‘Visual Pleasure’

Featuring works by UCSB alumnae, a new exhibit in the Cheadle Hall lobby examines themes of physical and cultural place
Tuesday, March 1, 2016 - 15:30
Santa Barbara, CA

2 Encephalartos woodii.jpg

a work by Penelope Gottlieb '05

"Encepharlatos woodii," by Penelope Gottlieb '05

Egg27.jpg

a work by Maria Rendon '14

"Egg 27," by Maria Rendon '14

The works are diverse in size, scope and medium, but they share a common thread: they were all created by alumnae of the UC Santa Barbara Department of Art’s MFA program.

The pieces, from prints to video installations, comprise the fifth exhibition being held in the lobby gallery of UCSB’s Cheadle Hall — and the first featuring former MFA students.

Curator and artist Jane Mulfinger, a professor of art at UCSB, worked with a committee to select works tied together by a shared theme. For this iteration, all of the pieces deal with ever-changing notions of sense of place. “Common to all of the artists is an exacting articulation of sensorial imagery,” said Mulfinger. “It is through the artists’ clarity of expression that we experience visual pleasure, and have the opportunity to think deeply about the content of the work.”

Featured artist Ann Diener ’05 maps the layers of history of a particular place in her large-scale drawings. Her series deals with water in California as well as the landscape in Los Angeles. Painter Penelope Gottlieb ’04 creates colorful renderings of extinct botanical plant life based on historical descriptions.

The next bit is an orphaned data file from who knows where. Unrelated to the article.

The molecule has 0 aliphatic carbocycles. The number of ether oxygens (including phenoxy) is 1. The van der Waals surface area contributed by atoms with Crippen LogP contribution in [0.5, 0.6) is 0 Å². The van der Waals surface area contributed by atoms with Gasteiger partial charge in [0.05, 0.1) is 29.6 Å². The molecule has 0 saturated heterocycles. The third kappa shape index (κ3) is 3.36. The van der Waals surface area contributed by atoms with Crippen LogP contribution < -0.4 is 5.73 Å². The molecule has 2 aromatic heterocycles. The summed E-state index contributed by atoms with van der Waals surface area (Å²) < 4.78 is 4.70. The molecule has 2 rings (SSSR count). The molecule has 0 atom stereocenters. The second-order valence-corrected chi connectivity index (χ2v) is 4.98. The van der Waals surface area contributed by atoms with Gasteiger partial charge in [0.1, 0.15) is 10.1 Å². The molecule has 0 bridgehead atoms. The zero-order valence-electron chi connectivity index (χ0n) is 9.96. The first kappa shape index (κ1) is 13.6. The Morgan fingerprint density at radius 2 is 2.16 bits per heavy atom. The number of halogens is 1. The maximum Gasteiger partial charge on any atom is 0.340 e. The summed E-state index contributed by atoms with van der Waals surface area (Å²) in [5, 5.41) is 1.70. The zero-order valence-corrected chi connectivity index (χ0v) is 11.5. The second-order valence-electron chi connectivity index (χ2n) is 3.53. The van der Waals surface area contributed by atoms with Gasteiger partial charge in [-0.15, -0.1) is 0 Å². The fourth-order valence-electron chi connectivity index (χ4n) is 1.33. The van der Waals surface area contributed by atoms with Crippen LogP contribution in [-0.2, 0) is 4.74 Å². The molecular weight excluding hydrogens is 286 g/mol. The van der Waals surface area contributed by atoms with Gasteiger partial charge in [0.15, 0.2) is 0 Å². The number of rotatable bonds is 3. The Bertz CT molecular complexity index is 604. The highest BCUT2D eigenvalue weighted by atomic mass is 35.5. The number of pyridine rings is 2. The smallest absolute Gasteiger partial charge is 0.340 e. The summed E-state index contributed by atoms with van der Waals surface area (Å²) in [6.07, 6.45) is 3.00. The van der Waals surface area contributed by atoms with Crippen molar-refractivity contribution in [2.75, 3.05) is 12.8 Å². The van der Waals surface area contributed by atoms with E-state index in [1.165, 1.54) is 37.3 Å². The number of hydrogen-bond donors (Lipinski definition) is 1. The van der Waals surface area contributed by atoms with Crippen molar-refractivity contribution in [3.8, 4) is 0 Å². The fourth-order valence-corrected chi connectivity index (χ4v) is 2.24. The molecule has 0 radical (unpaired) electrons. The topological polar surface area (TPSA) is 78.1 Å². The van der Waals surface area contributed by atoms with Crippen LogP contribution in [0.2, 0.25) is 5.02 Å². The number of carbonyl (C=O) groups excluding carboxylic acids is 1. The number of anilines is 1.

Participating artist Maria Rendon, ’14 paints abstract shapes in muted colors on panels and paper. “I am attracted by the notion that our present reality will exist only as an illusion in an instant, a day or a year later,” she commented.

There are also two video works playing on continuous loop in the Cheadle lobby. One by Jenalee Harmon ’15, in her own description, deals with “the immaterial experience between states of visual agitation and materialized consciousness.” Her pieces explore color fields, pattern recognition and the digital produced in the analog. Video artist Emily Thomas ’15 navigates the evolution of spiritual beliefs within subcultures of California and Europe.

The exhibition continues until June, with a possible extension through September. 

Contact Info: 

Nora Drake
(805) 893-2206
nora.crutcher@ucsb.edu

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